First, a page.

Favourite actor? Christian Bale
Favourite actress? Kate Winslet
Favourite drink? Beer
What's the best thing about being you? Being a Father to 5 children
And the worst thing? 

Rubbish at DIY
Thank you Simon!

Twitter @writingstation7
Facebook (include separate author page if you have one)
Blog page -  Simon has no blog yet

Comprehensive list of books, including forthcoming ones
A Weekend At Stanley's
5 Day Festival
Credit Rush Outpost Krone

Upcoming books
Lorna (A Krone Series Short)

Monday, 18 May 2015

Three Tales of Vampires: Cover Reveal and Book News!


This is not a new book, but a collection of the first three books in my vampire series. It contains three stories:-

  • Murderous Little Darlings
  • The Blood and the Raven
  • Innocent While She Sleeps
I've created this version for some of you who like collection type stories and it works out cheaper to buy this collection than all three books separately. But sometimes I will do a deal on the books via Amazon KDP. This collection, however, is not part of that, because I would like to promote it on other platforms like iBooks and

This is the Amazon page for the book

You can add it on GoodReads here

Saturday, 16 May 2015

Book Review: Betrayal by Sharon Brownlie

Synopsis (from the author):-

Helen King’s childhood was marred by physical abuse and rejection. At the age of fourteen she finds herself in the clutches of a pimp in Gloucester. He lures her into a life of drugs and prostitution. She uses her drug addiction as a way to blank out the memories and it enables her to hide the psychological scarring caused by those that she felt had abandoned her. 

Her life was spiralling out of control. Helen’s decision to quit her addiction comes at a time when she has a chance encounter with an old school teacher. This opens up old wounds that had remained hidden and festering deep within her. It also leads to her decision that it is time for payback for all those that she felt had betrayed her. Helen, bitter and twisted, heads to Edinburgh to begin her killing spree.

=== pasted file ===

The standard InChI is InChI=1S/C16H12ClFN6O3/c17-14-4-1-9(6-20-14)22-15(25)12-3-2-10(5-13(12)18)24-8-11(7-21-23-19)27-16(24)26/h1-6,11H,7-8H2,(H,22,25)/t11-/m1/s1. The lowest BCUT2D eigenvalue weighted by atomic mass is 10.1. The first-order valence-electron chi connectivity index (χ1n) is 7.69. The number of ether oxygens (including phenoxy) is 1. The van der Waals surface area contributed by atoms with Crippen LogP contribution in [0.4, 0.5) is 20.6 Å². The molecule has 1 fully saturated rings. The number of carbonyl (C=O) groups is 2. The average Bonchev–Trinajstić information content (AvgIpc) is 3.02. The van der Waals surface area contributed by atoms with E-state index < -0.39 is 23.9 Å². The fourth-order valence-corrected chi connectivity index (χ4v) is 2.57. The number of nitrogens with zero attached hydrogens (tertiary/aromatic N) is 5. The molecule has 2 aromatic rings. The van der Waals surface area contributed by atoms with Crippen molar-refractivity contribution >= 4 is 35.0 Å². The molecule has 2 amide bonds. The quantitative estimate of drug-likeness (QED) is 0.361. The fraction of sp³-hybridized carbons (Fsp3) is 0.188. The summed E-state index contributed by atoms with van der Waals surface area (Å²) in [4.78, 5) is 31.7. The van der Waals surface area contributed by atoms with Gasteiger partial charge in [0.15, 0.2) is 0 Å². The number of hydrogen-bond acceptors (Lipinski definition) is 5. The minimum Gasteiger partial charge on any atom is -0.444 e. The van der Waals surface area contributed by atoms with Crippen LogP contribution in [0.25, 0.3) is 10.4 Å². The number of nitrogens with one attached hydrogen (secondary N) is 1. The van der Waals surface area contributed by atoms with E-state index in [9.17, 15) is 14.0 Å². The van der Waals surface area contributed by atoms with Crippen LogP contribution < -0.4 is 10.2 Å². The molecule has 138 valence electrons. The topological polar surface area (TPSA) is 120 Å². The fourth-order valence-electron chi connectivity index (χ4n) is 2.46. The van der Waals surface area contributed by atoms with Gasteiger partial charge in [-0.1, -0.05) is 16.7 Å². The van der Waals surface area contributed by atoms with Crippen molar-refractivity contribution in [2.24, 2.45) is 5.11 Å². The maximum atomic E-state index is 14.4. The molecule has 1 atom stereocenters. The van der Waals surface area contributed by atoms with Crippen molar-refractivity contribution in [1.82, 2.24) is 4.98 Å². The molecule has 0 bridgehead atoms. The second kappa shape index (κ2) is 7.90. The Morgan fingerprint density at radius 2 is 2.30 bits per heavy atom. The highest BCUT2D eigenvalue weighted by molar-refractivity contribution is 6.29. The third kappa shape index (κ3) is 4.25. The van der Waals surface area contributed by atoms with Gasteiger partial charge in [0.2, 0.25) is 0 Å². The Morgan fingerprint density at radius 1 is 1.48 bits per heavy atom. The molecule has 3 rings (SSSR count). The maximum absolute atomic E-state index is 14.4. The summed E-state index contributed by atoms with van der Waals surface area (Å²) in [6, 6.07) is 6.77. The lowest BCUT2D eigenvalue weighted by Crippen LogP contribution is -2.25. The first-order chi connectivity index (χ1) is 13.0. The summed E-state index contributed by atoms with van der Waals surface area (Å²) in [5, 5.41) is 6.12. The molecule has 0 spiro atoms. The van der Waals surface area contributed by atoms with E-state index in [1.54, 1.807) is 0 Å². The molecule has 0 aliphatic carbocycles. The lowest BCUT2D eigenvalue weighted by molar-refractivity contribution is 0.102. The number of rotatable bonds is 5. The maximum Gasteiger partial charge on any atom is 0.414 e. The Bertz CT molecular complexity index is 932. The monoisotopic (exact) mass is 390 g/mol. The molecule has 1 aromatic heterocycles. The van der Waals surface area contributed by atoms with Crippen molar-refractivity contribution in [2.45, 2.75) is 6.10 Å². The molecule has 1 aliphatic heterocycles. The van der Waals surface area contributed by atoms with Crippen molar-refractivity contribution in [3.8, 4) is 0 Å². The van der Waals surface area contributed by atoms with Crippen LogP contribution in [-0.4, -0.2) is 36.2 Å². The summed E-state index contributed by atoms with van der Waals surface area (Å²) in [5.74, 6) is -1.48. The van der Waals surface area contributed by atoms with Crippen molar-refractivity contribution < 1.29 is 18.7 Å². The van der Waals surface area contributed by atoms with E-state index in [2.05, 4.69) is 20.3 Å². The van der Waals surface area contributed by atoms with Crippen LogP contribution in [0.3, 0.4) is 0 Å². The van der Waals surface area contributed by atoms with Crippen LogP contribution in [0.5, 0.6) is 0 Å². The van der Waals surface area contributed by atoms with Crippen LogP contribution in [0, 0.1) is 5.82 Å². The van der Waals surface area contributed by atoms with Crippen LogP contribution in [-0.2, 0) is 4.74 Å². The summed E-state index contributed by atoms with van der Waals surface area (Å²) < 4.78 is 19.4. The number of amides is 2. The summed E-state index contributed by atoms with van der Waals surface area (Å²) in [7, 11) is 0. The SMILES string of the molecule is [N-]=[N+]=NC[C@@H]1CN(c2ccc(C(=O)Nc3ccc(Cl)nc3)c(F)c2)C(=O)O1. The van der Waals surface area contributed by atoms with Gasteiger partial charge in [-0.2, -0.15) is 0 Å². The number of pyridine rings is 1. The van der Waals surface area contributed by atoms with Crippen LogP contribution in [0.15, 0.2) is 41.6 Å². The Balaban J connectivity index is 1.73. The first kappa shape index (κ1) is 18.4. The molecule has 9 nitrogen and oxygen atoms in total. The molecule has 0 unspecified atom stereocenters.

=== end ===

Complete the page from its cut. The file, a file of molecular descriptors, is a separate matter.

When the first body is found the police are mystified. When a second body turns up they quickly realise that it is the same killer. They face a race against time to find the connection and the killer. 

As the title suggests, there is going to be some events happening where eventually, payback has to happen, either through karma - if you believe in that sort of thing, or through the main characters actions.

Sometimes, I like to read books because at the most basic level, if well written, they can be enjoyable and entertaining. Stories with a dark theme are fine if they are in a fantasy setting.

Betrayal is a hard book to review because it's generally opposite to what I read - it is very hard hitting account of a woman who has been abused by all and everyone around her. Oh, I know the passer by wouldn't necessarily know of her problems, and Helen - our anti-heroine, of sorts, is not someone I immediately warmed to.

That's fine, because your main character should have flaws. If he or she is perfect, how can you root for them.

But Helen was largely unlikeable in the early chapters, and yet, underneath the story I could see that the premise would be amazing if executed correctly.

Here's where author Sharon Brownlie scores very high indeed, and perhaps it is typical of many books. Some start out like a rat out of a trap, and fizzle out after 30 or so pages. Others take there time to grab you. There's a general convention that if a book hasn't hooked you by 50 pages, it's probably not going to. I am fair to all books I read, so I extend this to a 100. 

With this book, I really wasn't sure. But it nagged at me for a few days, whilst I finished reviews on others. One afternoon, I read it again from the start, and did not stop until I had finished.